Community based exercise programmes, run by a qualified advanced exercise instructor, will involve the use of a local leisure centre and swimming pools. Exercise sessions will be open to individuals suffering from osteoporosis. Gym based exercise sessions will be once a week, lasting around 60 minutes at a time, low intensity exercises with focus on aerobic and resistance exercises will improve individuals’ general fitness, muscle strength, posture, balance, flexibility and functional ability. Aerobic exercises will include activities such as walking on treadmills and cycling on a cycle ergometer as these benefit bone mass maintenance (Durstine and Moore, 2003). Resistance exercises with the use of free weights and elastic bands will be used in supervision of instructors (ACSM 2009). These are beneficial to improve individual’s strength and balance. Bennell et al. (2000) found weight training in pre-menopausal woman increases strength in the lumbar region of the spine. Hartard et al (1996, cited in: Bennell et al. 2000) stated that 70% of 1RM was effective in maintaining hip and spine bone mass in postmenopausal women. Here, the clients will be closely monitored by the exercise practitioners, especially during balance training. Attention will be made to ensure the exercise environment is safe and hazard free, for example no lose mats or exercise equipment across the floor.
Swimming sessions will also be held once a week, lasting 30 minutes per session. Swimming is recommended especially for individuals where resistance exercises are intolerable (ACSM 2009). Swimming is beneficial to strengthen back extensor muscles, improve balance and increase individuals’ general fitness levels; a study by Koichi et al. (2008) on water exercises recommended deep water running for elderly individuals with poor balance.
The scheme itself will be monitored for evaluation annually through the local Primary Care Trust; who provide funding for the scheme to occur, to review and impose any modifications needed (Guideline 3, Section D, NQAF). At the end of the programme a follow up assessment will occur identifying the clients’ physical and psychological behavioural changes and long term goals will be considered.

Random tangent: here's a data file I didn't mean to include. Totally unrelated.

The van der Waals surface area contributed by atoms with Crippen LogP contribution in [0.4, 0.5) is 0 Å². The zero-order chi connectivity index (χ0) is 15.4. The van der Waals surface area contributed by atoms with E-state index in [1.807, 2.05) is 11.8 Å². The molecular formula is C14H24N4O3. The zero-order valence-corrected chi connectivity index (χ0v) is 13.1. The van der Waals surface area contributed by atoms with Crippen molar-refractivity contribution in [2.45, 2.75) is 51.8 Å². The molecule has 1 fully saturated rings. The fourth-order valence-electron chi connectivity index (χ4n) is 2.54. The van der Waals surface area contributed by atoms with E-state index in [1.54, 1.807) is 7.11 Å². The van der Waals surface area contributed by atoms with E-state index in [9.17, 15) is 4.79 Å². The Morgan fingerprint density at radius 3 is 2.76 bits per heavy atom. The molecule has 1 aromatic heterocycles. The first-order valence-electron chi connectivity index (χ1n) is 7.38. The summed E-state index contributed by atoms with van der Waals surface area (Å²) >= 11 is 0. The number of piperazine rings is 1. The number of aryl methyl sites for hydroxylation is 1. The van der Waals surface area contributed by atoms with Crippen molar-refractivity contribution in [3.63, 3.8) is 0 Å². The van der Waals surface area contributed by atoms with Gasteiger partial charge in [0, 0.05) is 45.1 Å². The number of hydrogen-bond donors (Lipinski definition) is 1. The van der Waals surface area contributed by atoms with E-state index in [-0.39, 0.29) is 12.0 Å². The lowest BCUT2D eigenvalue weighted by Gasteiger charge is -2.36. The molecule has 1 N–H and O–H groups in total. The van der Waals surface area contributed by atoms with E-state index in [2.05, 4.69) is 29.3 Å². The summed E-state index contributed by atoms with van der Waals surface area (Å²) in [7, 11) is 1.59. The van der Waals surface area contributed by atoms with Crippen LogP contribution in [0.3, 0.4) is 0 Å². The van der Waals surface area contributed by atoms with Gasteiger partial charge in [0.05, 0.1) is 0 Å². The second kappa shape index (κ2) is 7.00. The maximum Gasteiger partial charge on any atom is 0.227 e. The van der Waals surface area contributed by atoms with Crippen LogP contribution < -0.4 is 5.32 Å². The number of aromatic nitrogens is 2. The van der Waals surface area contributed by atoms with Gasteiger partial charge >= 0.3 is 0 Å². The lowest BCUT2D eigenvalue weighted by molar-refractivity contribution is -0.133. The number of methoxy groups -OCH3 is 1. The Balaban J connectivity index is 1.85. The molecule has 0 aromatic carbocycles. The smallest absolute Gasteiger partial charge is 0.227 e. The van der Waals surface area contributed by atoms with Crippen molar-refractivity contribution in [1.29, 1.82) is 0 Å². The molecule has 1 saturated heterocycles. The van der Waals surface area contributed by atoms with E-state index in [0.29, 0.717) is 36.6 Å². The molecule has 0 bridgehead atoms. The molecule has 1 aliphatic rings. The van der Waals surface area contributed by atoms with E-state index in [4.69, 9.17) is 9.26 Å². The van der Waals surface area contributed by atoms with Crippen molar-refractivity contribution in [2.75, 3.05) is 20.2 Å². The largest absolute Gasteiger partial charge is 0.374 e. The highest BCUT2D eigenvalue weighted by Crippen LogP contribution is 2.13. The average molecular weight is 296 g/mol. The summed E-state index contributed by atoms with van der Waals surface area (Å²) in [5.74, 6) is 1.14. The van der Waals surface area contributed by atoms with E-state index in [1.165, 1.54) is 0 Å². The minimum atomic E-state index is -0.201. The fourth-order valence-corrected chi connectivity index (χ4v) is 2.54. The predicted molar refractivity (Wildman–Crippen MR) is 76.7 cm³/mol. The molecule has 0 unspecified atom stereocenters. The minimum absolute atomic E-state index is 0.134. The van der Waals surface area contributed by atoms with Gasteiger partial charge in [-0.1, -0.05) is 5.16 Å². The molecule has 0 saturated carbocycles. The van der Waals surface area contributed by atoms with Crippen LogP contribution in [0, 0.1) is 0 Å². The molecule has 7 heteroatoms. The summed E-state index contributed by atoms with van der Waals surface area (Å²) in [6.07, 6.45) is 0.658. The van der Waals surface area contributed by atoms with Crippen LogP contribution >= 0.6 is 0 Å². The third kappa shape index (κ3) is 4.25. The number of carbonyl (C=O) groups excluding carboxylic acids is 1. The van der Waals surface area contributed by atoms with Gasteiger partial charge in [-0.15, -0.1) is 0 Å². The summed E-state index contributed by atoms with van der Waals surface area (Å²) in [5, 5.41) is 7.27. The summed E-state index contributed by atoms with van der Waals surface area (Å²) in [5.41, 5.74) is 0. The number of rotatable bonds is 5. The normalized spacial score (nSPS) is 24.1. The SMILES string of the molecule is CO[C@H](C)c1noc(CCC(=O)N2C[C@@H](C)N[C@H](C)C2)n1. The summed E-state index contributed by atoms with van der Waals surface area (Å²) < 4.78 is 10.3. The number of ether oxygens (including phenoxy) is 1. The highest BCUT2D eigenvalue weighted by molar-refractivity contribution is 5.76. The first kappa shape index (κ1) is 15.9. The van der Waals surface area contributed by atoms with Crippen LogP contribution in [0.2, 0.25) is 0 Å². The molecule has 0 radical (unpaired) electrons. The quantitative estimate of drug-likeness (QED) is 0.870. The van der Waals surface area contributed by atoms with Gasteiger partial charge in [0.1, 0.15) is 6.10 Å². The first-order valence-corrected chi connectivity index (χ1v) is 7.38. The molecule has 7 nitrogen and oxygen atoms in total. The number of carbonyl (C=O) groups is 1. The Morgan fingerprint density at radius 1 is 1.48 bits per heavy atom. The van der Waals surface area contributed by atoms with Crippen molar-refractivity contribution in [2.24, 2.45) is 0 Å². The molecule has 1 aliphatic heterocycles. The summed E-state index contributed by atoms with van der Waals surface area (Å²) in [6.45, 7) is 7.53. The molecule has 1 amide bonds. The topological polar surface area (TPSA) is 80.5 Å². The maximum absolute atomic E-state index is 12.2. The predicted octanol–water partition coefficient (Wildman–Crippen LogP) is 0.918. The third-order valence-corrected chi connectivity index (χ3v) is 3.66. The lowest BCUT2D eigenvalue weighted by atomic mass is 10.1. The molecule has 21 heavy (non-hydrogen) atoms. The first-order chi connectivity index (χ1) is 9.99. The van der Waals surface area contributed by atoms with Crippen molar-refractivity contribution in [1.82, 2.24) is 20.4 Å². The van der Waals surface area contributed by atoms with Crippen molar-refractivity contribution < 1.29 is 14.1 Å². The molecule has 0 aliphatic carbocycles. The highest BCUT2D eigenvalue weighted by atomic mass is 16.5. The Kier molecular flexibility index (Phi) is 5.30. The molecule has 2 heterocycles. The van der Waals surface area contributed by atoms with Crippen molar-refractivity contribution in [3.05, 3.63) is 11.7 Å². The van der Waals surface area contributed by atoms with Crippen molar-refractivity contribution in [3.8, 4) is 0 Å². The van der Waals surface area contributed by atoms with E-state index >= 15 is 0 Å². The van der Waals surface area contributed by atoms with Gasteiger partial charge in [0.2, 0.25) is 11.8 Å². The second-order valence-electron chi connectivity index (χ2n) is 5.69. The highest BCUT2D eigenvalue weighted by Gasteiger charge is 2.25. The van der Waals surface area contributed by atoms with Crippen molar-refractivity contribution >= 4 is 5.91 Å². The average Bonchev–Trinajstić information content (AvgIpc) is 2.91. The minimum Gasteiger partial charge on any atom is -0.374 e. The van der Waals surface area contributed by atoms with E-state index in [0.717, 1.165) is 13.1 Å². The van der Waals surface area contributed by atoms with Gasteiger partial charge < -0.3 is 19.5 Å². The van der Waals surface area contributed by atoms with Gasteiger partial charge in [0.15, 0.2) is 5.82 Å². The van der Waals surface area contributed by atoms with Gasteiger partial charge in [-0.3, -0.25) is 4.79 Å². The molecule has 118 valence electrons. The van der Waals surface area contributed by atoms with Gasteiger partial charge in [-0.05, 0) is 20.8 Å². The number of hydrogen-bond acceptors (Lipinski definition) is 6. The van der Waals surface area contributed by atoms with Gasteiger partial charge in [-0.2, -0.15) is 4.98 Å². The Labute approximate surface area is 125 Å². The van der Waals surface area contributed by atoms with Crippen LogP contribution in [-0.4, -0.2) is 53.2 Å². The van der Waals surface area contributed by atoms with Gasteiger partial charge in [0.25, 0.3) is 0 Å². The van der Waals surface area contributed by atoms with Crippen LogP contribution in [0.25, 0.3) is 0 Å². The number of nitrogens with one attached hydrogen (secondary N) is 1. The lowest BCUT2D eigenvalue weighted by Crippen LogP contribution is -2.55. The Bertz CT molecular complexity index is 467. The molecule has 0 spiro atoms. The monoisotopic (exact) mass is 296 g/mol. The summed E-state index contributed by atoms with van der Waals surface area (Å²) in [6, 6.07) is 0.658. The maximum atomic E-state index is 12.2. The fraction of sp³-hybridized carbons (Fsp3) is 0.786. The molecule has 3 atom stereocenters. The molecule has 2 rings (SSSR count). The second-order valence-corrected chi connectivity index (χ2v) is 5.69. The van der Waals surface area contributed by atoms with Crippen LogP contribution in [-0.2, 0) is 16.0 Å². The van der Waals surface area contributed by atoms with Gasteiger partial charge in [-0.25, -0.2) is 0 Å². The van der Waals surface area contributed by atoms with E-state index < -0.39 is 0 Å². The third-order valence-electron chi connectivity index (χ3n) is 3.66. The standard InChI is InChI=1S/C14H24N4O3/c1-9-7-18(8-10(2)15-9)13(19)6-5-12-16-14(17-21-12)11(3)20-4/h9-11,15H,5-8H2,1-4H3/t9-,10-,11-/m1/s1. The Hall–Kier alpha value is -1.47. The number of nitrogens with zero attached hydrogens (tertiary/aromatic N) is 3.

Individuals who are susceptible to fractures therefore being at higher risk of falling may be more reluctant to participate in exercise, therefore motivational strategies are needed to further incline the client to participate with no hesitation. Motivational strategies such as goal setting and feedback on the clients’ progress will be used, which relates to Guideline 5, Section E in the NQAF, as well as informing the client about supervision of exercise from the exercise practitioners. The advantage of group exercise sessions allows social interaction among individuals with similar medical conditions; through positive encouragement from peers, adherence can be created. Clients will be closely monitored by the health care professionals. Communication between G.P’s and exercise practitioners are vital to assure no negative health changes of clients occur. Record activity books, which will be filled out every session, will be given to clients within the programme to assess progress; these also play a key role in prevention of drop out. Exercise practitioners will have good understanding of behaviour changes therefore will be able to identify and intervene if negative change is observed.
Adherence and long term goals will need to be promoted during the programme to prevent drop out. This can be achieved through encouragement, positive feedback; as this creates confidence, realistic goal setting and pre, mid and post assessment follow up on the clients’ progress through the use of a patient activity log book. These are seen to be affective as the client will be able to observe their progress. Post-programme follow up is particularly important as it benefits long term adherence (BHFNC).
In conclusion, the aim of the scheme is improve an individual suffering from osteoporosis’ quality of life through multidimensional strategies through the use of best practice and existing research evidence, allowing the individual to become more active in a safe and supervised exercise environment.